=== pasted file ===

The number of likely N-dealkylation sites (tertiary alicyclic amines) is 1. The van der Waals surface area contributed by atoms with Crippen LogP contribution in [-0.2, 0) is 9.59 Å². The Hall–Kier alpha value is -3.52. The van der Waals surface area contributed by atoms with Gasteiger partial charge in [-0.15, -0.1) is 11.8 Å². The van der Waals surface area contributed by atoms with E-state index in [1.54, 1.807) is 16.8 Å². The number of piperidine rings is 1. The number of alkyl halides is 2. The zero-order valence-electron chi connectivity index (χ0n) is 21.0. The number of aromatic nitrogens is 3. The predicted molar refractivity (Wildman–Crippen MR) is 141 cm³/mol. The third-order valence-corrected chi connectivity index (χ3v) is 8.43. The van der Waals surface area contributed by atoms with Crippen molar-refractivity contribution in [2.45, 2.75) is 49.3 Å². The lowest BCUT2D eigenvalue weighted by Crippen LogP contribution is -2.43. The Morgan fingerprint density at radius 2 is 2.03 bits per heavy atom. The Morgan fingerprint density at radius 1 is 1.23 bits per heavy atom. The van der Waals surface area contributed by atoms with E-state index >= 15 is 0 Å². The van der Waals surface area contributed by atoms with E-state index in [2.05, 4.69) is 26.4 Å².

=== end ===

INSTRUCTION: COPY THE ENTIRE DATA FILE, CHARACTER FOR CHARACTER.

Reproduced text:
The number of likely N-dealkylation sites (tertiary alicyclic amines) is 1. The van der Waals surface area contributed by atoms with Crippen LogP contribution in [-0.2, 0) is 9.59 Å². The Hall–Kier alpha value is -3.52. The van der Waals surface area contributed by atoms with Gasteiger partial charge in [-0.15, -0.1) is 11.8 Å². The van der Waals surface area contributed by atoms with E-state index in [1.54, 1.807) is 16.8 Å². The number of piperidine rings is 1. The number of alkyl halides is 2. The zero-order valence-electron chi connectivity index (χ0n) is 21.0. The number of aromatic nitrogens is 3. The predicted molar refractivity (Wildman–Crippen MR) is 141 cm³/mol. The third-order valence-corrected chi connectivity index (χ3v) is 8.43. The van der Waals surface area contributed by atoms with Crippen molar-refractivity contribution in [2.45, 2.75) is 49.3 Å². The lowest BCUT2D eigenvalue weighted by Crippen LogP contribution is -2.43. The Morgan fingerprint density at radius 2 is 2.03 bits per heavy atom. The Morgan fingerprint density at radius 1 is 1.23 bits per heavy atom. The van der Waals surface area contributed by atoms with E-state index >= 15 is 0 Å². The van der Waals surface area contributed by atoms with E-state index in [2.05, 4.69) is 26.4 Å².